‘We will meet again’: The Queen gives a nod to Dame Vera Lynn as she wishes Britons a ‘Happy and Healthy New Year’ by tweeting ‘while we may have more to endure, better days will return’
- The Queen issued a positive New Year message on social media this afternoon
- Reassured that ‘better days will return’ in reprise of words from April 5 broadcast
- She also said ‘we will meet again’ in tribute to Dame Vera Lynn who died in June
- Tweet included four photos from 2020 including one of Queen and Prince Philip
The Queen issued a positive New Year message on social media this afternoon, reassuring Britain that ‘better days will return’ and ‘we will meet again’.
She reprised the words from her televised message on April 5 soon after the start of the pandemic in a tweet which also wished people a ‘happy and healthy New Year’.
Today’s message quoted the 94-year-old monarch saying: ‘We should take comfort that while we may have more still to endure, better days will return: we will be with our friends again; we will be with our families again; we will meet again.’
The final four words – ‘we will meet again’ – were a tribute Forces’ sweetheart Dame Vera Lynn’s Second World War anthem, who died earlier this year on June 18.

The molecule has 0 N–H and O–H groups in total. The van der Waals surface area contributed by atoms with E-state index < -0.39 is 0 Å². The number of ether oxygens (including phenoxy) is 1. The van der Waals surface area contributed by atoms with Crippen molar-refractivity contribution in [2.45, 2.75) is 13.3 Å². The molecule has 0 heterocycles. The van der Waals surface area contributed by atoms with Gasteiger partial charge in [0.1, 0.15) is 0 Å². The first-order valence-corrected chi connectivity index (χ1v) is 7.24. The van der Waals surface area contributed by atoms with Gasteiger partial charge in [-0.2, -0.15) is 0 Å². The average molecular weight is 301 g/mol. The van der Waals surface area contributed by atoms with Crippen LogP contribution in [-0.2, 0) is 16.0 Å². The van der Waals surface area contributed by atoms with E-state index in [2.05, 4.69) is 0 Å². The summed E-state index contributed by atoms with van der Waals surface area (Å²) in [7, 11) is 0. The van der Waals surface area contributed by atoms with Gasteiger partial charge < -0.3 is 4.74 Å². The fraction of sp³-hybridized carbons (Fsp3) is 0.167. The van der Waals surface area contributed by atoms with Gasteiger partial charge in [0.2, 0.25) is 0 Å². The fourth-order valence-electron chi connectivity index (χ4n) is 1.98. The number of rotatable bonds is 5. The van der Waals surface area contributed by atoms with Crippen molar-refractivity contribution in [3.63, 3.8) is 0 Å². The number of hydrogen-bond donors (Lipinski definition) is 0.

The Queen’s tweet to her 4.3million followers, posted shortly before 1pm this afternoon, then concluded: ‘Wishing you all a happy and healthy New Year.’
It also included four photographs from 2020 include one of the Queen looking at a wedding anniversary card with husband Prince Philip at Windsor Castle last month.
Another saw her knighting Captain Tom Moore in July after the war veteran’s charity walk which raised £33million for the NHS Charities Together organisation.
Other pictures from April included her TV address on a Piccadilly Circus billboard, and one of Windsor Castle’s Round Tower lit up in blue as a tribute to NHS workers.
The Queen issued a positive New Year message on social media to her 4.3million followers this afternoon, reassuring Britain that ‘better days will return’ and ‘we will meet again’
On April 5, the Queen delivered a message of hope on TV, saying if we ‘remain united and resolute’ in the face of the coronavirus crisis then ‘we will overcome it’.